Applications of Multi-Criteria Decision Analysis in Conservation Research

Post provided by Blal Adem Esmail & Davide Geneletti

Comparing Apples and Oranges

©Ruth Hartnup

In real-life situations, it is far more common for decisions to be based on a comparison between things that can’t be judged on the same standards. Whether you’re choosing a dish or a house or an area to prioritise for conservation you need to weigh up completely different things like cost, size, feasibility, acceptability, and desirability.

Those three examples of decisions differ in terms of complexity – you’d need specific expert knowledge and/or the involvement of other key stakeholders to choose conservation prioritisation areas, but probably not to pick a dish. The bottom line is they all require evaluating different alternatives to achieve the desired goal. This is the essence of multi-criteria decision analysis (MCDA). In MCDA the pros and cons of different alternatives are assessed against a number of diverse, yet clearly defined, criteria. Interestingly, the criteria can be expressed in different units, including monetary, biophysical, or simply qualitative terms. Continue reading

2015 Robert May Prize Winner: Kim Calders

The Robert May Prize is awarded annually for the best paper published in Methods in Ecology and Evolution by an Early Career Researcher. We’re delighted to announce that the 2015 winner is Kim Calders, for his article ‘Nondestructive estimates of above-ground biomass using terrestrial laser scanning.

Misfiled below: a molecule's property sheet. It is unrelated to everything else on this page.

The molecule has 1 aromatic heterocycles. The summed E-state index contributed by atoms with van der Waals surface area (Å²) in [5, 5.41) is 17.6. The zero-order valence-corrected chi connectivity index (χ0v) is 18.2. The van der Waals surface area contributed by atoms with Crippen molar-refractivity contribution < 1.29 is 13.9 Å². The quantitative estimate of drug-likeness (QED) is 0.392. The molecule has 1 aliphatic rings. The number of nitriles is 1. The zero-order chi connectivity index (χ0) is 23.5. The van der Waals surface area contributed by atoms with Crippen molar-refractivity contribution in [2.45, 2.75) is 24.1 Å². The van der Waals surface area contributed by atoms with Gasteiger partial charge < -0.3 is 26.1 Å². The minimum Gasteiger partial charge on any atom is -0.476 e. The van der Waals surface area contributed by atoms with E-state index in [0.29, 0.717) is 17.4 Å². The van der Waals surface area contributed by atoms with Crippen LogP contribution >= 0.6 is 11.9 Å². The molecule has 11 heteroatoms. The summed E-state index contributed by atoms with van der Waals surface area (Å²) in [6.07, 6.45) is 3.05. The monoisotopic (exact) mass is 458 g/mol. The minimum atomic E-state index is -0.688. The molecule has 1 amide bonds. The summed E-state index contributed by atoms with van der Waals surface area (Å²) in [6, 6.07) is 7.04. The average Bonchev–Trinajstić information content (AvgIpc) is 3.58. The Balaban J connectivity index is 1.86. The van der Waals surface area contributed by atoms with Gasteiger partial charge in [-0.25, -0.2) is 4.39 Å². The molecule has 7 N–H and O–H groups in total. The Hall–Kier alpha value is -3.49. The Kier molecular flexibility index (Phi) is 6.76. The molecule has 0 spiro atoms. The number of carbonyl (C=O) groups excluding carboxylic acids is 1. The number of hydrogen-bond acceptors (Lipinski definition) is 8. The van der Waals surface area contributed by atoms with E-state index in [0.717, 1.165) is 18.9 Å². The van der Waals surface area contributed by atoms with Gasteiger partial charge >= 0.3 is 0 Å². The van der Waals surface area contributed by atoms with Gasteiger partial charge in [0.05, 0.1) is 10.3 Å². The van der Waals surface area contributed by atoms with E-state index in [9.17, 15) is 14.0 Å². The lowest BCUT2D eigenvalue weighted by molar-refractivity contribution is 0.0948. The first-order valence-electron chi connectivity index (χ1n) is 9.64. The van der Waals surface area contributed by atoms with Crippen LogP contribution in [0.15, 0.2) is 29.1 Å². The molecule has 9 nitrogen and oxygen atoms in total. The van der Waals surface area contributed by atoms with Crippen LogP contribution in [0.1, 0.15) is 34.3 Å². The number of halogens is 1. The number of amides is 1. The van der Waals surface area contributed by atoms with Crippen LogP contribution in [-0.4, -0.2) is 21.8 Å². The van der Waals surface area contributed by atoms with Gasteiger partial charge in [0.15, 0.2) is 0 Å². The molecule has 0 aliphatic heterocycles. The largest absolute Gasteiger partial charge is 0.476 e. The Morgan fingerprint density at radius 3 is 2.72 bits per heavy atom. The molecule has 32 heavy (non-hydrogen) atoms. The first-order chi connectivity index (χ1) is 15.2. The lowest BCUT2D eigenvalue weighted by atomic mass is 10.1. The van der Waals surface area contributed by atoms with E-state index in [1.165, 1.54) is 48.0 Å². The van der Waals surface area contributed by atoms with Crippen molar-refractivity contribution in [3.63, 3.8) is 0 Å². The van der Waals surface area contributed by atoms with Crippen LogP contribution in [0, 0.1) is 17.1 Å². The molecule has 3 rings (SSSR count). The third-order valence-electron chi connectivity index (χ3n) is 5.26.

Kim led the work on this article and had an international team of co-authors. They have developed a way to harness laser technology for use in measurements of vegetation structure of forests. The study is an important development in the monitoring of carbon stocks for worldwide climate policy-making. Continue reading

The Delphi Technique: Unleashing the Power of Structured Collaboration in Anonymity

Post provided by Nibedita Mukherjee (author of The Delphi technique in ecology and biological conservation)

The quirky nature of decision making

Two heads are often better than one in decision making. Several heads might have an even higher probability of being better than one. However, people in a group often have different modes of thinking or problem solving, alternate reference frames, subjective biases and varying levels or domains of expertise. How do we harness these messy thought processes and channel them for effective decision-making for biodiversity management?

© Henry Martin (The New Yorker Collection/The Cartoon Bank)

© Henry Martin (The New Yorker Collection/The Cartoon Bank)

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